I think that the main problem is not in what language to write the product, but how to design the optimal architecture. In our case, the main problems are associated with the unification of distributed systems - you need to constantly optimize how the data is synchronized across different parts of your architecture. And the wider the geography of your project, the more acute this problem is.
We had an interesting case when we opened a representative office in Singapore. Before that, we had a central place where we stored data, since the delay between the East and West coasts of the USA and Amsterdam was the same and nothing particularly slowed down.
But when we arrived in Singapore, it became obvious that the delay to Singapore was clearly much higher than we expected. Plus, in addition to the lag problem, there is the problem of channel reliability - this is another problem that is solved within the framework of distributed architectures.
In a word, this is a very interesting set of problems.
When everything continues to grow, even the most commonplace problems reveal new aspects. Collecting analytics from virtual machines on such a scale is an interesting challenge, especially when you want to receive data in real time. At a minimum, you need to make sure that all notifications are sent correctly and in a timely manner. So, even realizing the most basic things, on such a scale you have to understand the smallest details.
I use the API quite actively. Over the past three years, he has changed twice. What was the problem with the original API?
There are mistakes that are somehow made; something turns out well, something worse. The first API was amazing, it was used by a huge number of people around the world. But our clients have grown up and over time have discovered a number of limitations. There were two main things that we wanted to change.
First: we really wanted to make the API completely RESTful. The original version could not boast of this, which created certain problems with Google, writing wrappers and so on. This did not satisfy many.
Second: users began to do things with our API that we ourselves would never have thought of. For example, people began to write mobile applications for working with DO. Our API did not support OAuth, so for authorization I had to copy the ID and the long key into the application - obviously not the best user-experience. All this we took into account in the new version.
The new version generally focuses on integration. This made it easier to think about developing new services and smart applications. Now they can be flexibly assigned various roles and access rights. In a word, we began to think of our users not as individual developers, but as a large unified ecosystem.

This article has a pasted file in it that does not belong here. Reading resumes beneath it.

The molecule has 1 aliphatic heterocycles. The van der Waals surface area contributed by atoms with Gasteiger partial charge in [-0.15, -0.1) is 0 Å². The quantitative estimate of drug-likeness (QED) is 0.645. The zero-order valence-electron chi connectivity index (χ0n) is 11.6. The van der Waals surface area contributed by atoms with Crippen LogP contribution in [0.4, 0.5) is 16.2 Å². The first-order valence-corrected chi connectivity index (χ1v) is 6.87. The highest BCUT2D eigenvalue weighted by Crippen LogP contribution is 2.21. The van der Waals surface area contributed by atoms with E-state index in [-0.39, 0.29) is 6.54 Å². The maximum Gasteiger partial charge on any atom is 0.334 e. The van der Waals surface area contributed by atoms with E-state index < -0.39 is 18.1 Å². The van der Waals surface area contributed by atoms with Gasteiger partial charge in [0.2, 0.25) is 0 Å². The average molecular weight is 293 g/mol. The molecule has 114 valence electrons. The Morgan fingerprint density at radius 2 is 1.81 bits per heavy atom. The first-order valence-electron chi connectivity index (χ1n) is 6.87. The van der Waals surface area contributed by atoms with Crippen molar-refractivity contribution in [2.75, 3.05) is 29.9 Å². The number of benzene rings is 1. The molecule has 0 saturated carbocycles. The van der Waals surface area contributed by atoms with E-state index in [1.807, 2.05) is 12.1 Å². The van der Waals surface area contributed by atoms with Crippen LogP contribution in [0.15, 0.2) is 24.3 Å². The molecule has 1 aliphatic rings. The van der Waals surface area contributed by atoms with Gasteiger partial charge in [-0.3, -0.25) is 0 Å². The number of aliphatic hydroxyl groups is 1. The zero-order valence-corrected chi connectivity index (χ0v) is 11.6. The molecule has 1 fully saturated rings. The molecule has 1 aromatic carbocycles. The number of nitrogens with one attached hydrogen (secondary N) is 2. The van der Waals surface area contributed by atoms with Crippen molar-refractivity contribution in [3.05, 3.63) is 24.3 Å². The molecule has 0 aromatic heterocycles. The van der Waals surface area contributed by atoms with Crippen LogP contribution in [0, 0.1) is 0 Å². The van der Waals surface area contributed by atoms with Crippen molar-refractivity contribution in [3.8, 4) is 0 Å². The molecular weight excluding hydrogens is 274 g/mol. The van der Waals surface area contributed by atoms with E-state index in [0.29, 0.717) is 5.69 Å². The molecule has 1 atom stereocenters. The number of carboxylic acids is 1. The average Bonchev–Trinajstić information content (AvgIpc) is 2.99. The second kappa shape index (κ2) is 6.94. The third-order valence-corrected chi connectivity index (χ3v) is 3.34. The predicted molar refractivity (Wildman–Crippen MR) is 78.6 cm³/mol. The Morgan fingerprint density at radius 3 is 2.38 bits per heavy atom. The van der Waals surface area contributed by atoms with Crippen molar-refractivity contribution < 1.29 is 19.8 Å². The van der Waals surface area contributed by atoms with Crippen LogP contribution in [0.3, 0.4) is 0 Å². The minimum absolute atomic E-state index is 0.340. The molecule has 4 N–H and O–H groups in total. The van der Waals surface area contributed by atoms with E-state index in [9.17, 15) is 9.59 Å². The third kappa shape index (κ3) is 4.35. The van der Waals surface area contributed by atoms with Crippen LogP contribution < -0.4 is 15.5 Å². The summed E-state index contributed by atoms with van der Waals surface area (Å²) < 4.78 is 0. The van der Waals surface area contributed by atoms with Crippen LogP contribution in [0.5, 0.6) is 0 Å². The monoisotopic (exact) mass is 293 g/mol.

What is the coolest feature in DO, in your opinion?
I believe that the coolest feature of any product is not what you see, but what you do not see. In other words, the best features are those that we did not implement. This is especially important when it comes to a developer-oriented product. When you do something for advanced users, there is always a desire to cram more functions and settings. But the result is an uncomfortable interface and poor user experience. So I think our main advantage is the ability to find balance.
We always think about why to add this or that feature to the product, how can we get rid of it in case of something. If the product is already overloaded, we are thinking about how to simplify it, how to take part of the load and difficulties onto ourselves, and not force our users to deal with all this on their own.
Why is community important?
I love the way you work with your community and users. Each time you write to the caliper and get a response essentially from a person who is clearly in the subject. Around DO, a serious community has already formed; how did you manage to do this?
Community is undoubtedly one of our priorities. We have three main principles: love, simplicity and community. It all starts with love - we ourselves must love our product, because even if we don’t love it, why should someone else love it? You also need to love your users. When these conditions are met, you understand that you can do a lot to help people. I think we are concentrating so closely on this, because without the support that the community provides us, we would not have succeeded.
It's not even about the community around Digital Ocean, which, of course, is just great. The point is that, for example, without the possibilities that Linux provides today, there would be no DO. Linux provides virtual servers, without Linux we would not exist at all. We use programming languages for which we do not make any deductions, we do not pay any authors, copyright holders and so on.
It seems to me that for our generation and subsequent it is already a way of life and a given, once upon a time there simply was not such a thing. Without this, creating a company would be much more difficult. Now many say that the cost of creating a company has become much less, and this is largely due to open source. For example, if you decide to launch your own cloud hosting today, you can either pay a ton of money or turn to open source alternatives.
And what do you, for your part, do for the community?
We sponsor several conferences to personally communicate with users. You must always stay in touch with the community, because if you do not do this, very soon you will cease to understand what is important to them. They are wonderful, they give us so much love and support, inspire us to work further. And the great thing is that they are extremely honest. When we make mistakes, they almost immediately tell us: “Hey guys, you messed up,” and it’s very cool. After all, when you make a mistake, the best thing you can do is to admit that you made a mistake and work to correct it. This is a very high bar, but we have to compete with companies worth billions of dollars, they force us to compete at a high level and motivate us to do it in a positive way, and not sit aside, looking at these giants, and think: "We will never reach such a level." They literally force us to remain in good shape, to keep our promises. It seems to me that we owe our success precisely to this. If we continue in the same vein, I believe we will achieve even more.
First published in the Hacker magazine from 08/2014.